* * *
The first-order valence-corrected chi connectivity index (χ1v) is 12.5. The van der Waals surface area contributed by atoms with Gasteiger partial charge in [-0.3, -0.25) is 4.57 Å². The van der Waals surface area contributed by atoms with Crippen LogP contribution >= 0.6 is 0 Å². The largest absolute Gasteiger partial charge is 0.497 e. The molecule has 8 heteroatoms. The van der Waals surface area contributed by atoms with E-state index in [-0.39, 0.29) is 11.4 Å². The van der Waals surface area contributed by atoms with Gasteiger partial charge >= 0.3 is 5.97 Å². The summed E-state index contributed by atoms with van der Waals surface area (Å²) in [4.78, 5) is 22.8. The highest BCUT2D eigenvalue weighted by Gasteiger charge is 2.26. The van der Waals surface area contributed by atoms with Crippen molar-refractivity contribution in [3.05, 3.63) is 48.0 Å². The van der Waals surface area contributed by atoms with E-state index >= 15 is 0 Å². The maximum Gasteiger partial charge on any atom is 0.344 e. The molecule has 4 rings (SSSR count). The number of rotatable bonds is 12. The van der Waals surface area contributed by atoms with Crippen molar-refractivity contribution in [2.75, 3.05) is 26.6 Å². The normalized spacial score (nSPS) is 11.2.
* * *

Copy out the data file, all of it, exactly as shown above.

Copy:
The first-order valence-corrected chi connectivity index (χ1v) is 12.5. The van der Waals surface area contributed by atoms with Gasteiger partial charge in [-0.3, -0.25) is 4.57 Å². The van der Waals surface area contributed by atoms with Crippen LogP contribution >= 0.6 is 0 Å². The largest absolute Gasteiger partial charge is 0.497 e. The molecule has 8 heteroatoms. The van der Waals surface area contributed by atoms with E-state index in [-0.39, 0.29) is 11.4 Å². The van der Waals surface area contributed by atoms with Gasteiger partial charge >= 0.3 is 5.97 Å². The summed E-state index contributed by atoms with van der Waals surface area (Å²) in [4.78, 5) is 22.8. The highest BCUT2D eigenvalue weighted by Gasteiger charge is 2.26. The van der Waals surface area contributed by atoms with Crippen molar-refractivity contribution in [3.05, 3.63) is 48.0 Å². The van der Waals surface area contributed by atoms with E-state index >= 15 is 0 Å². The maximum Gasteiger partial charge on any atom is 0.344 e. The molecule has 4 rings (SSSR count). The number of rotatable bonds is 12. The van der Waals surface area contributed by atoms with Crippen molar-refractivity contribution in [2.75, 3.05) is 26.6 Å². The normalized spacial score (nSPS) is 11.2.